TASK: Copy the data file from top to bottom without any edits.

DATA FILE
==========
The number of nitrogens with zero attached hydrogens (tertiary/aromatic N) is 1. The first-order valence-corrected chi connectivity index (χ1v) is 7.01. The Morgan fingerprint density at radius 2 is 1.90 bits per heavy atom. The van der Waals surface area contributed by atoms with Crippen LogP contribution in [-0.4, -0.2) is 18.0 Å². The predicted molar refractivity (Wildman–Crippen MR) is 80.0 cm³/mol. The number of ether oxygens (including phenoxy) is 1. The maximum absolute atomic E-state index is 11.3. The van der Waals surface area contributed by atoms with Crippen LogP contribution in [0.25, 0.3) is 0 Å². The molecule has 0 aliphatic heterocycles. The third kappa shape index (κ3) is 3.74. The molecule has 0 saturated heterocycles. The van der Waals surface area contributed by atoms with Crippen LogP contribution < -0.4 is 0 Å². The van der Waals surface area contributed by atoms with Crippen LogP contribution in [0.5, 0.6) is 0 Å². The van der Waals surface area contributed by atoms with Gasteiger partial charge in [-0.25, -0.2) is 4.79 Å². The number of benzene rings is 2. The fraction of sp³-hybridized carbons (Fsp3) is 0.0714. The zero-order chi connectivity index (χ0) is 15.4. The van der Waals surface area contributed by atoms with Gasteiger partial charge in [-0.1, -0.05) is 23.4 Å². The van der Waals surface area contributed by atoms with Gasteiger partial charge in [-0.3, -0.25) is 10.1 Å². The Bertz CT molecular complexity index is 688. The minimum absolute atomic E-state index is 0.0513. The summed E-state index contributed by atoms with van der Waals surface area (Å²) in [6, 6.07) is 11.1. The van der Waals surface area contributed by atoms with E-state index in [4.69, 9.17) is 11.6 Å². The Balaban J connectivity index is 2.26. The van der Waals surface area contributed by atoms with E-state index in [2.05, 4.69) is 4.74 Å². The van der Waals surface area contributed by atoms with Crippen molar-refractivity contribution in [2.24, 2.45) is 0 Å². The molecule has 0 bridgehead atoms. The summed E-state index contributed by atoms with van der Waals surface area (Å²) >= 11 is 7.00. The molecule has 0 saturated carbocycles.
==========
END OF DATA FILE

The number of nitrogens with zero attached hydrogens (tertiary/aromatic N) is 1. The first-order valence-corrected chi connectivity index (χ1v) is 7.01. The Morgan fingerprint density at radius 2 is 1.90 bits per heavy atom. The van der Waals surface area contributed by atoms with Crippen LogP contribution in [-0.4, -0.2) is 18.0 Å². The predicted molar refractivity (Wildman–Crippen MR) is 80.0 cm³/mol. The number of ether oxygens (including phenoxy) is 1. The maximum absolute atomic E-state index is 11.3. The van der Waals surface area contributed by atoms with Crippen LogP contribution in [0.25, 0.3) is 0 Å². The molecule has 0 aliphatic heterocycles. The third kappa shape index (κ3) is 3.74. The molecule has 0 saturated heterocycles. The van der Waals surface area contributed by atoms with Crippen LogP contribution < -0.4 is 0 Å². The van der Waals surface area contributed by atoms with Crippen LogP contribution in [0.5, 0.6) is 0 Å². The van der Waals surface area contributed by atoms with Gasteiger partial charge in [-0.25, -0.2) is 4.79 Å². The number of benzene rings is 2. The fraction of sp³-hybridized carbons (Fsp3) is 0.0714. The zero-order chi connectivity index (χ0) is 15.4. The van der Waals surface area contributed by atoms with Gasteiger partial charge in [-0.1, -0.05) is 23.4 Å². The van der Waals surface area contributed by atoms with Gasteiger partial charge in [-0.3, -0.25) is 10.1 Å². The Bertz CT molecular complexity index is 688. The minimum absolute atomic E-state index is 0.0513. The summed E-state index contributed by atoms with van der Waals surface area (Å²) in [6, 6.07) is 11.1. The van der Waals surface area contributed by atoms with E-state index in [4.69, 9.17) is 11.6 Å². The Balaban J connectivity index is 2.26. The van der Waals surface area contributed by atoms with E-state index in [2.05, 4.69) is 4.74 Å². The van der Waals surface area contributed by atoms with Crippen molar-refractivity contribution in [2.24, 2.45) is 0 Å². The molecule has 0 bridgehead atoms. The summed E-state index contributed by atoms with van der Waals surface area (Å²) >= 11 is 7.00. The molecule has 0 saturated carbocycles.